One slight drawback of the CZ-1 is its built-in stereo chorus. It can be programmed on/off for each sound, though the level has to be set using the slider. The problem stems from the sheer amount of noise it generates when in action. Hopefully this will be rectified on the next production machines.
The CZ-1 is clearly intended to be a performance synth, and any sensible keyboard player having tried it would quickly overcome any lingering prejudices about the Casio name and consider adding one to his set-up. Ideally, Casio would doubtless like you to look at the AZ-1 portable controller at the same time. One of the best-designed posing keyboards yet, it is designed to make use of all the CZ-1 's performance abilities, so you needn't be trapped behind the CZ-1 on stage to get the best from it.
Of course, the CZ-1 must be judged largely by its sounds and inevitably the main comparisons must be drawn with Yamaha's FM synths. Where FM allows complex frequency modulation effects to be built up from simple sine waves using the operator/algorithm system, Casio's PD system begins with eight complex waveforms. The options may be fewer but the increased ease of use is tremendous. Similarly, Casio's digital control of waveshapes produces filter effects which only a master of FM synthesis could squeeze out of a Yamaha. The overall sound may not be as punchy, but there's still a lot of power and many of the advantages of analogue synthesis.
Most of the factory-supplied sounds on the CZ-1 can easily be improved with a little parameter twiddling; good news as far as I'm concerned, since it means that users are far less likely to rely on the presets. There are several snappy bass sounds, some thick strings (although nothing with the typical Yamaha 'bowing' effect), some very undistinguished pianos, an excellent funky clav, a good selection of vibes, glocks, marimbas and other percussive sounds, a realistic acoustic guitar, some exotic effects like a twangy sitar, plus the usual jet/motorbike/storm sounds, and some really fat brass noises. On the review model, Casio demonstrator Richard Young had also added some analogue-type synth sweeps and howling fuzz guitar patches, which demonstrate the abilities of the machine much better than many of the presets.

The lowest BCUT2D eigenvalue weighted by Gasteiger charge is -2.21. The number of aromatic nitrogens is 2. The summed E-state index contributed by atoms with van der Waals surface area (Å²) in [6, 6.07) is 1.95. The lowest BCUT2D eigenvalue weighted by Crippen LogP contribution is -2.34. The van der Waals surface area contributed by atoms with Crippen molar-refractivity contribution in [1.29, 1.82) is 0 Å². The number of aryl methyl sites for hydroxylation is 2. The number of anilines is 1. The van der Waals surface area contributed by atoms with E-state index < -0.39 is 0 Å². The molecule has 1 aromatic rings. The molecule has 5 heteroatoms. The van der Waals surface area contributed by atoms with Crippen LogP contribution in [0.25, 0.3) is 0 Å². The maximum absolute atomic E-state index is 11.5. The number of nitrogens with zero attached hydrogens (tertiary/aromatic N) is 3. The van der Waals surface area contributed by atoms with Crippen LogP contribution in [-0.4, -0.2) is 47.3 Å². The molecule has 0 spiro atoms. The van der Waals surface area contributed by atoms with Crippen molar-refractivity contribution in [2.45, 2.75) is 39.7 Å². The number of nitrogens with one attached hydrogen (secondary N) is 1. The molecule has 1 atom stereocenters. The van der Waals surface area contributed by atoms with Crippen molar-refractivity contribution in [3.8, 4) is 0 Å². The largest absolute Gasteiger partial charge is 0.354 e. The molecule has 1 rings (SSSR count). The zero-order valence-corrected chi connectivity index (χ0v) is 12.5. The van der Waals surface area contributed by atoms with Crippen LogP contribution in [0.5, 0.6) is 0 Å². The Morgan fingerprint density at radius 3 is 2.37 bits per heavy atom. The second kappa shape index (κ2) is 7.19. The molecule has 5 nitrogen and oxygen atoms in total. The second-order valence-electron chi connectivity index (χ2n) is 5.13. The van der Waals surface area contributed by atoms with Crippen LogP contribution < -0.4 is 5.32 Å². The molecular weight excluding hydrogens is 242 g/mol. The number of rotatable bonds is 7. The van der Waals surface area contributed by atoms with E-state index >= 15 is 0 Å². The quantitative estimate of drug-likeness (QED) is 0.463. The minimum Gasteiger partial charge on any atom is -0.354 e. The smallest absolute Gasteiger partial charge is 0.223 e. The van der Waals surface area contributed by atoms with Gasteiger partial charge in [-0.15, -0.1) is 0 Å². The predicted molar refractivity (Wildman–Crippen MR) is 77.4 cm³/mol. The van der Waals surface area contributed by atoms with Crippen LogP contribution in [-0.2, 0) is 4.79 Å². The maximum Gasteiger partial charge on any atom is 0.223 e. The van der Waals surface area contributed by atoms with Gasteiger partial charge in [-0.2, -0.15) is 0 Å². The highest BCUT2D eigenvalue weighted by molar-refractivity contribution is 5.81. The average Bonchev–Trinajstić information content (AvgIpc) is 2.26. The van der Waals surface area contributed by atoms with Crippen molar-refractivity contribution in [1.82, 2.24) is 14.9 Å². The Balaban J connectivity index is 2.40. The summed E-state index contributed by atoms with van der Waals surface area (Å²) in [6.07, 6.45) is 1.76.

Using the keyboard split or layering facility, with judicious use of the stereo chorus, the CZ-1 can sound quite astounding. Fat bass twangs on the right hand and swooshing strings on the left, or punchy brass coupled with swirling organ, can combine to make the CZ-1 sound as good as any other synth in its price range. The multi-timbral operation over MIDI makes the CZ-1 ideal for the demo arranger with a MIDI sequencer, but as with the other PD synths the CZ-1's lack of separate outputs for each voice remains a distinct drawback.
The real challenger to the CZ-1 is the Ensoniq ESQ-1 digital synth, which for only a few hundred pounds more offers the revolutionary sampled waveshape synthesis, three oscillators per voice, a better weighted keyboard, and a powerful built-in sequencer featuring true multi-timbral operation. Any keyboard player with around £1000 to spend will most certainly need to see both instruments in the flesh before making a choice.
As for the CZ-1, it's tempting to go overboard with praise for such a powerful instrument at such an attractive price (£999). The velocity and aftertouch response work like a dream, the keysplit, layering and operation memories are a boon, the multi-timbral functions are a useful bonus and the overall sound is excellent. Any quibbles about the styling are pretty minor.
It may have been a little long in coming - five years since the launch of the CT-201 — but if Casio would excuse the presumption. I'd like to welcome them to the ranks of topflight musical instrument manufacturers.
Review by Chris Jenkins